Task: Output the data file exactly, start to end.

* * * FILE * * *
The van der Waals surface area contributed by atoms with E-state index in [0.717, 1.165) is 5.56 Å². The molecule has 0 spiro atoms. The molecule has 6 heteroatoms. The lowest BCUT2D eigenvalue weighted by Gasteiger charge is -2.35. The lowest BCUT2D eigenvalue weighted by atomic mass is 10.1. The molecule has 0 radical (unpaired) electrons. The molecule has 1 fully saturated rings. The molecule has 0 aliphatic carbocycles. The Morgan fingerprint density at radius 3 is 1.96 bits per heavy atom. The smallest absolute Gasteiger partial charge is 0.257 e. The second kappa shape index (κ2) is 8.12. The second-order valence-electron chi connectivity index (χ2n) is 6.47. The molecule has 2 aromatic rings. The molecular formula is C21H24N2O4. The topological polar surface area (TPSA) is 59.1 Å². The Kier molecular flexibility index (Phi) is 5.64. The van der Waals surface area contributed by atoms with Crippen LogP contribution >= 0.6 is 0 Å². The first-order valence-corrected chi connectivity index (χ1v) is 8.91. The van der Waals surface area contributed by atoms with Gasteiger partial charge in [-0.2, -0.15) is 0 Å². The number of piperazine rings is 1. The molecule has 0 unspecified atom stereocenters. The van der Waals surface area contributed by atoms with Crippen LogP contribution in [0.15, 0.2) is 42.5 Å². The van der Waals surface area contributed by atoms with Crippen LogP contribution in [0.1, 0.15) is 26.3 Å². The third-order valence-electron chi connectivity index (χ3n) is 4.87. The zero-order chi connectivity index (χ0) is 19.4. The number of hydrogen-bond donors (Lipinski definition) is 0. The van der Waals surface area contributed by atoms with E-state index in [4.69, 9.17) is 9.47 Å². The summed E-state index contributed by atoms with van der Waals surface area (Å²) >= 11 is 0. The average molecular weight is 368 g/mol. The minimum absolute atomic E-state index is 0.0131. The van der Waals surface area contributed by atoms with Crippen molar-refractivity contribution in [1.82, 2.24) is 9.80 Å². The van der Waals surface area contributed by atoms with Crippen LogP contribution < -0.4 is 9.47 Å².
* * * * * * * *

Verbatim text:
The van der Waals surface area contributed by atoms with E-state index in [0.717, 1.165) is 5.56 Å². The molecule has 0 spiro atoms. The molecule has 6 heteroatoms. The lowest BCUT2D eigenvalue weighted by Gasteiger charge is -2.35. The lowest BCUT2D eigenvalue weighted by atomic mass is 10.1. The molecule has 0 radical (unpaired) electrons. The molecule has 1 fully saturated rings. The molecule has 0 aliphatic carbocycles. The Morgan fingerprint density at radius 3 is 1.96 bits per heavy atom. The smallest absolute Gasteiger partial charge is 0.257 e. The second kappa shape index (κ2) is 8.12. The second-order valence-electron chi connectivity index (χ2n) is 6.47. The molecule has 2 aromatic rings. The molecular formula is C21H24N2O4. The topological polar surface area (TPSA) is 59.1 Å². The Kier molecular flexibility index (Phi) is 5.64. The van der Waals surface area contributed by atoms with Crippen LogP contribution >= 0.6 is 0 Å². The first-order valence-corrected chi connectivity index (χ1v) is 8.91. The van der Waals surface area contributed by atoms with Gasteiger partial charge in [-0.2, -0.15) is 0 Å². The number of piperazine rings is 1. The molecule has 0 unspecified atom stereocenters. The van der Waals surface area contributed by atoms with Crippen LogP contribution in [0.15, 0.2) is 42.5 Å². The van der Waals surface area contributed by atoms with Crippen LogP contribution in [0.1, 0.15) is 26.3 Å². The third-order valence-electron chi connectivity index (χ3n) is 4.87. The zero-order chi connectivity index (χ0) is 19.4. The number of hydrogen-bond donors (Lipinski definition) is 0. The van der Waals surface area contributed by atoms with E-state index in [4.69, 9.17) is 9.47 Å². The summed E-state index contributed by atoms with van der Waals surface area (Å²) >= 11 is 0. The average molecular weight is 368 g/mol. The minimum absolute atomic E-state index is 0.0131. The van der Waals surface area contributed by atoms with Crippen molar-refractivity contribution in [1.82, 2.24) is 9.80 Å². The van der Waals surface area contributed by atoms with Crippen LogP contribution < -0.4 is 9.47 Å².